Saturday, March 04, 2006
Israeli Election Polls Update (as of 3/26 polls)
Trends in party support leading to the March 28th Israeli election. (Hint: Click the figure and then click again for optimal resolution.)
This figure will be updated in place until the election. Updated commentary appears at the top of the post. Scroll down to read comments in reverse chronological order.
3/27/06: The last polls are in. Time to vote. Kadima continues down. Likud seems to be slipping a bit. Labor a little better. Yisrael Beiteinu continues to climb.
Here are my current estimates from the polls completed by March 26.
Yisrael Beiteinu 11.0
Nat'l Union+NRP 9.5
Arab Parties 8.0
Yahadut Hatorah 5.8
Gil (the retired people's party) may pass the threshold to win 2 mandates but the polling on them is limited.
3/24/06: The final stretch is here, and Kadima continues to lose support. Kadima's support has been falling at a modest but steady rate since the Palestinian elections. Labor shows a very slight gain and Likud an even smaller loss. The big mover among the small parties this election is clearly Yisrael Beiteinu (Israel Our Home) which has climbed from under 6 mandates to nearly 10 in the latest polls. Other small parties are not moving.
The slide of Kadima from a high of 40.3 mandates (as estimated by my model) to the current 35.4, makes for a weaker party in coalition negotiations. While there are still numerous coalitions that Kadima might form, it is always better to have more seats than fewer when entering negotiations with other parties.
The current estimates are:
Yisrael Beiteinu 10.3
Nat'l Union+NRP 9.4
Arab Parties 8.3
Yahadut Hatorah 5.7
3/20/06: Support for Kadima has continued to decline over the past week, though with the slightest hint that the rate of decline may have decreased in the latest round of polls, all completed March 13-16. The estimated trend now puts Kadima at 36.1 seats, down from 36.3 a week earlier. That is less decline than the drop from 37.7 on March 1 to 36.3 on March 9. If there are political effects of recent events, they will need more polling to confirm them, and the election is just over a week away.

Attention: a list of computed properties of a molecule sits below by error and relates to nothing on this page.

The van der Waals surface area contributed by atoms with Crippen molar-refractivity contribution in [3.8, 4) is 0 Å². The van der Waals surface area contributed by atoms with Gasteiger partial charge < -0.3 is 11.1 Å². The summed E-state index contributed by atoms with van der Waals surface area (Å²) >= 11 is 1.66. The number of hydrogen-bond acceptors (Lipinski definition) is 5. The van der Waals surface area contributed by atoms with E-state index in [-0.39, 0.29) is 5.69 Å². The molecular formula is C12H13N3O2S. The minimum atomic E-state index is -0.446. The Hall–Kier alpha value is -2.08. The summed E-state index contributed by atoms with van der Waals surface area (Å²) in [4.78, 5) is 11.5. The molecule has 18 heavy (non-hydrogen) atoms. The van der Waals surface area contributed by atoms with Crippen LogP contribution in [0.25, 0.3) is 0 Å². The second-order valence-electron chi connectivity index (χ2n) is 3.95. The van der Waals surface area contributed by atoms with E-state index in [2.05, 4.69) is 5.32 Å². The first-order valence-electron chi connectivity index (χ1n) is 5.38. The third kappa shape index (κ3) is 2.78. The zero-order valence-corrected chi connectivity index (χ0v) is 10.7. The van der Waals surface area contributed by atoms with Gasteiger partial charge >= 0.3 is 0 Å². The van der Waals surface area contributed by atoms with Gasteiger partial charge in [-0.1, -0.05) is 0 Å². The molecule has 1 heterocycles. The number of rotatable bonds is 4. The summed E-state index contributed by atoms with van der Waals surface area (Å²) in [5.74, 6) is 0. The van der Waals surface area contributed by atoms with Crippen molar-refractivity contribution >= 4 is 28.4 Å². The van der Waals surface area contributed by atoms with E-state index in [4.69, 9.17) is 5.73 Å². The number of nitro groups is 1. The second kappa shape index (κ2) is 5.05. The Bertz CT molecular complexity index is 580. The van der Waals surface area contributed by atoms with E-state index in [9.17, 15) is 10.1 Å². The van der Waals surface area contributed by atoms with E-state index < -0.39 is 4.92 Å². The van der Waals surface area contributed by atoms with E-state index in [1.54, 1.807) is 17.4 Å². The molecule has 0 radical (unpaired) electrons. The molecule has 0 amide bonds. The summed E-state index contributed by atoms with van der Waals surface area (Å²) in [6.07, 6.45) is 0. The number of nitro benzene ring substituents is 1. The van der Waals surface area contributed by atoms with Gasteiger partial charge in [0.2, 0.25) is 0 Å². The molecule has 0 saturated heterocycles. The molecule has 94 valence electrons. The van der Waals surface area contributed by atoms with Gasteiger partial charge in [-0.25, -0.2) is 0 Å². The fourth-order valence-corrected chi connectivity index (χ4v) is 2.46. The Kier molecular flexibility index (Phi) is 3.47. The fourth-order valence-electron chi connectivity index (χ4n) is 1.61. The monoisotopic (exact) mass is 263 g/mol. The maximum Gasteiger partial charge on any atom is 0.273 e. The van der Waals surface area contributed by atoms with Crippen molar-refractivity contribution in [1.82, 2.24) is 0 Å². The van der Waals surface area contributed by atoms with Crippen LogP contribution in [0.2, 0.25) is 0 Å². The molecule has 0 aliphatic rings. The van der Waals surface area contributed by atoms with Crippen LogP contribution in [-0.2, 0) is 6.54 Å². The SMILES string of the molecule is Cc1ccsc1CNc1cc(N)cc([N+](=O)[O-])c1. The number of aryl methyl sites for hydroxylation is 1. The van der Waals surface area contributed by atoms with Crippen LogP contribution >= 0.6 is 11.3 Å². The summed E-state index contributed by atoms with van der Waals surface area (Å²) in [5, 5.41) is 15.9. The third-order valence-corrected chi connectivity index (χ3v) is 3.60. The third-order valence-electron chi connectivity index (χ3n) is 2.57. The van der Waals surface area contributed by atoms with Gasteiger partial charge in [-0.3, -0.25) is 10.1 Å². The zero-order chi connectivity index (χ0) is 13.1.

Labor has made a small gain to 19.4 mandates, up from 18.8 a week earlier. Likud has seen a slight decrease, to 16.1 mandates from 16.4 a week earlier. It should go without saying that these tiny changes are certainly not statistically significant.
Shas and the National Union+NRP coalition have 9.6 and 9.2 mandates respectively. That is a slight improvement for Shas from 9.2 a week ago and a small decline for Nat'l Union+NRP from 9.8 last week. Yisrael Beiteinu is the party with the greatest relative movement recently, continuing to improve its prospects. This week's estimate is 9.7 mandates, up from last week's 8.9. The other small parties remain unchanged, with Arab parties expected to take 8.4 seats, Yahadut Hatorah 5.8 and Meretz 4.9.
With eight days to go there has been little discussion of undecided voters and the question of turnout. At least one poll this week reported 30% undecided. Polls apparently ignore undecided when calculating mandates (otherwise there would be 38 unallocated seats, in this example!) but that seems a dangerous practice. At the least it means we are more uncertain where that undecided vote may land. If it lands disproportionately for one party, the polls could be quite a bit off.
Turnout is another unknown. From 1988-99, Israel saw between 75 and 80 percent of eligible voters cast ballots. That fell sharply to 66.7 percent turnout in 2003. There is speculation that this year's balloting might see even lower turnout. However, there has been little empirical evidence as to what turnout might be this time. Polls seem to rarely report this. Which parties will be helped and which hurt by a low turnout? Stay tuned.
3/9/06: The downward trend for Kadima has continued over the past week, while Likud has clearly developed a small but consistent upward movement. As of polling completed March 8 and 9, my trend estimate is 36.3 seats for Kadima, down from 37.7 seats as of March 1 polls. Likud has moved up to 16.4 from 15.9 over the same time. Meanwhile Labor has shown a very slight drift down, with a current estimate of 18.8 seats down from 19.1 a week earlier.